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The company stated that it planned to refocus its operation moving forward on on-line dating instead of hosting singles and speed-dating events. The new service offers hundreds of local events each month for members to attend. In April 2014, launched an updated mobile app called "Stream" which uses location to match people based upon photographs, using similar algorithms as the mobile dating app Tinder.
Match Travel was an attempt about the same time as the Match Live brand to offer discounts via the then sister company Expedia, Inc. On November 10, 2005, a class action was filed by Matthew Evans against in federal court in Los Angeles alleging that "secretly employs people as 'date bait' to send bogus enticing E-mails and to go on as many as 100 dates a month – or three a day – to keep customers ponying up." The suit has been repudiated by IAC as baseless.
In September 2001, merged with [email protected], partnering with AOL and MSN to bring online dating to the general public.
[email protected] was no longer free, after it became Match.com, but all the names were transferred, allowed a more diverse audience to gain access to In November 2004, Guinness World Records recognized as the largest online dating site in the world.
At the time, more than 42 million singles globally had registered with since its launch in 1995, and worldwide there were over 15 million members using the service.
In November 2015, the UK site was awarded Best Marketing Campaign at the UK Dating Awards. In 2002 and early 2003, Match.com's then CEO, Tim Sullivan, tried to expand reach by expanding into the local dating scene with a service called Match Live.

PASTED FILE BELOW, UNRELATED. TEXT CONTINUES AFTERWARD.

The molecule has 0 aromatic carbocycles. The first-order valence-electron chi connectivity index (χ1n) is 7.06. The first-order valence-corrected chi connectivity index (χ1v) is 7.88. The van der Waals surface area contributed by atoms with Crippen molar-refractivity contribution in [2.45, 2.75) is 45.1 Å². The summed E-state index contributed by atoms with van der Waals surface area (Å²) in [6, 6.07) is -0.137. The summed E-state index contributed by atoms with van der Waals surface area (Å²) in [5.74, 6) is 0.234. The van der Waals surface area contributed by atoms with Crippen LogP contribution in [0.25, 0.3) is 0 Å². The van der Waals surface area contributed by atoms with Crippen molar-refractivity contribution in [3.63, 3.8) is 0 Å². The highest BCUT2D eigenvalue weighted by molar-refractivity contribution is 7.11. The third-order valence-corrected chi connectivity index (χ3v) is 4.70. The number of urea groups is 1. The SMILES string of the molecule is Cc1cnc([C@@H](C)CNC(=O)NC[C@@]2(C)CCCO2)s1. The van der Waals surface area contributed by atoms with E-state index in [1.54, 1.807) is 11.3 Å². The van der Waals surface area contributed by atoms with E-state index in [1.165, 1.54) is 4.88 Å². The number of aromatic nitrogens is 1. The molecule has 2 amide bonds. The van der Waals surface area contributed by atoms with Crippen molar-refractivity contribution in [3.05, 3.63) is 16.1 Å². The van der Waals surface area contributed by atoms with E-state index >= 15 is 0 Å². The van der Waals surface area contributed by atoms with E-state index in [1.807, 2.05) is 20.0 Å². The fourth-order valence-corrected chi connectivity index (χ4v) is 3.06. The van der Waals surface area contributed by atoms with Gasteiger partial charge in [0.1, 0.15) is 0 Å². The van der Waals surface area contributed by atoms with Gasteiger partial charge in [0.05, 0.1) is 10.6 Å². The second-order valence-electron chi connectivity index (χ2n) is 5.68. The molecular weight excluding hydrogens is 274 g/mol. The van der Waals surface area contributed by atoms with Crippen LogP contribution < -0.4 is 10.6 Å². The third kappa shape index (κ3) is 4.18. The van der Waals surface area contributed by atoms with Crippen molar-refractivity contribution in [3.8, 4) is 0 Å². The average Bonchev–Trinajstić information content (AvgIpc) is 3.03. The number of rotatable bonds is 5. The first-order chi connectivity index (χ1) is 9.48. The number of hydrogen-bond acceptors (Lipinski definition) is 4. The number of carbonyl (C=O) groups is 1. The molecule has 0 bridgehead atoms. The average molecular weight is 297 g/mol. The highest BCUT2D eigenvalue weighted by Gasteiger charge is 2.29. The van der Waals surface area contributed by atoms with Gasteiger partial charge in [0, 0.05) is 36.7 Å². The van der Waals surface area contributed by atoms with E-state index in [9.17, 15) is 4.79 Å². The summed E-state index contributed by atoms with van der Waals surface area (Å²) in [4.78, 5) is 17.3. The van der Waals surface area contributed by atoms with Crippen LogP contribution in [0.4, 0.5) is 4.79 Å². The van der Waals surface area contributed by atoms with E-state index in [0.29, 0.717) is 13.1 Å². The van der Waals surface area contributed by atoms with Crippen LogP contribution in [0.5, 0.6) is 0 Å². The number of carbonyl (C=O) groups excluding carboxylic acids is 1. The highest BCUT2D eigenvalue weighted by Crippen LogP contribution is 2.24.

Fran Maier joined in late 1994 to lead the business unit where she significantly bolstered the strategy to make friendly and accessible to women (the men would then follow).
The initial users of the service were given free lifetime charter memberships for signing up in an effort to build up the initial database of users for other paying customers to be able to match with.
The suit was dismissed by the United States District Court for the Central District of California on April 25, 2007.
According to the complaint, filed in the United States District Court, Southern District of New York, represented by attorney Norah Hart, "Match misleads paying subscribers by charging them for the ability to write e-mails to members who can't reply to their e-mails or even read them." Another class-action lawsuit was filed in December 2010, alleging that the site maintains thousands of inactive, fake and fraudulent profiles on its dating site to mislead and lure consumers into subscribing.
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